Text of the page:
The Word of God came to some guy named John in the wilderness. Who was born for this, named by an angel, and is the cousin of the messiah. John is uniquely qualified and gifted for this, has been destined for this his whole life, but is an ordinary guy all the same. By all the standards of the world – he is of no account.

John stands between the world’s power and God’s promises about to burst forth. John is a prophet of the threshold places: he stands in the gap between the Hebrew prophets of old (like Isaiah, and even Baruch whom we heard in our first lesson), and the promised ONE to come. He stands between what has been and all this just about to happen.
Our John of the wilderness is not a doomsday prophet, he’s not threatening ‘repent or else.’ He is proclaiming the joyful news of salvation. Proclaiming the coming of the messiah, John goes from place to place to pronounce with urgency how the people of God can be ready for the one who comes. Specifically – John goes into all the region around the Jordan: “proclaiming a baptism of repentance for the forgiveness of sins.” The Greek word Luke uses here for “repentance” is metanoia (meta “change” and noia “mind”). We might say “change of heart” or even change of life. John is calling people to turn around, change their way of life, their way of seeing, their way of being. Change what they looking at and for, as they look for the coming of the LORD, and look to their salvation.⁴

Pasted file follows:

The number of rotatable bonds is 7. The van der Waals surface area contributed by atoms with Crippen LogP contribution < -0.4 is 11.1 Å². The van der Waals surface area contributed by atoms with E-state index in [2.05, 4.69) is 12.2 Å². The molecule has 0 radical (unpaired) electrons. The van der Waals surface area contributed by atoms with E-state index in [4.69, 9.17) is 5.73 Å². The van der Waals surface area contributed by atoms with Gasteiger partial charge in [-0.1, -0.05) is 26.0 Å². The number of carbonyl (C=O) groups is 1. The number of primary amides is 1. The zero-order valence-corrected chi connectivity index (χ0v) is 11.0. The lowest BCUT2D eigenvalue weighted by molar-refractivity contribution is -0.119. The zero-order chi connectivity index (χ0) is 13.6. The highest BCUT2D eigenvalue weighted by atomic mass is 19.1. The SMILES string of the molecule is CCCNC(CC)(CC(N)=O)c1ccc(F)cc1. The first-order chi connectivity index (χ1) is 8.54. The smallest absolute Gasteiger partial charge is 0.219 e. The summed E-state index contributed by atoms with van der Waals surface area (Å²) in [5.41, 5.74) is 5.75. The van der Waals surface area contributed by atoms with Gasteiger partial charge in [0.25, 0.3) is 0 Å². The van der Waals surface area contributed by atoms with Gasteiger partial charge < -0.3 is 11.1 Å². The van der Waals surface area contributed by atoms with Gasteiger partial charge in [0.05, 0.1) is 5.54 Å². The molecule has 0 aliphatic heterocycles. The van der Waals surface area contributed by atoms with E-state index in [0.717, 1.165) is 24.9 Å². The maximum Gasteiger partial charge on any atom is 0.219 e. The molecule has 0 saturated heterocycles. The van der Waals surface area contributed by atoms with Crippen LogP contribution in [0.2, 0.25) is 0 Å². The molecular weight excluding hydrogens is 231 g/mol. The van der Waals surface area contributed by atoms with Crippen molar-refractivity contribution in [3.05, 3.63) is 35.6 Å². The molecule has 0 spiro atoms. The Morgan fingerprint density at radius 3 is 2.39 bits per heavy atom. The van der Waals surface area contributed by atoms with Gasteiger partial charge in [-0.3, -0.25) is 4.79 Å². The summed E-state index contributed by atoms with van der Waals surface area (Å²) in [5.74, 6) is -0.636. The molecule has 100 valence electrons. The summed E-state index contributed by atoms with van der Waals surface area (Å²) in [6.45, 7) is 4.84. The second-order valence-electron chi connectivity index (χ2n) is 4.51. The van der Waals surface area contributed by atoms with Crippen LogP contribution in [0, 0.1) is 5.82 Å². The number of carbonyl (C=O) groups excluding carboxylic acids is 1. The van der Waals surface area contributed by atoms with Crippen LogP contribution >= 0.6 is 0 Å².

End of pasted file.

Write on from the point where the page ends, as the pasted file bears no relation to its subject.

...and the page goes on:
For John, baptism is a visible sign of this change. In his context baptism is typically meant for Gentile converts to Judaism. Yet John is calling everyone, Jew and Gentile, to undergo this repentance and baptism for the forgiveness of sins. The word Luke uses for “forgiveness” is aphesis, “release.” The idea here is to be released from sin, as if from a form of captivity or slavery.⁵

Essentially John is saying, “A new day, a new era is at hand! Change your minds and hearts and lives! Come and be baptized for the sake of forgiveness of sins – be released from all that holds you captive, for our God is coming near!”⁶ And this salvation isn’t reserved for a select few, it’s for every creature under heaven, as “all flesh shall see the salvation of God!”

(John and the Spirit are right – so much of this Gospel text is good news. Huge names, big worldly powers who think they are in control – are actually just the backdrop for the true power. In the real action, God acts through improbable people to overturn the powers of the world; through these people of no account God brings justice and mercy to all of creation.

God acts through the most unlikely people – like us. To fulfill the promises, to prepare the way of the Lord, to make his paths straight, to participate in the leveling and smoothing work so all shall see God’s salvation. How? Well, if “all flesh” includes all creation, then our change of heart, and mind and life, might be a shift in our lives that supports climate action, and slowing the current warming trends as much as we are able.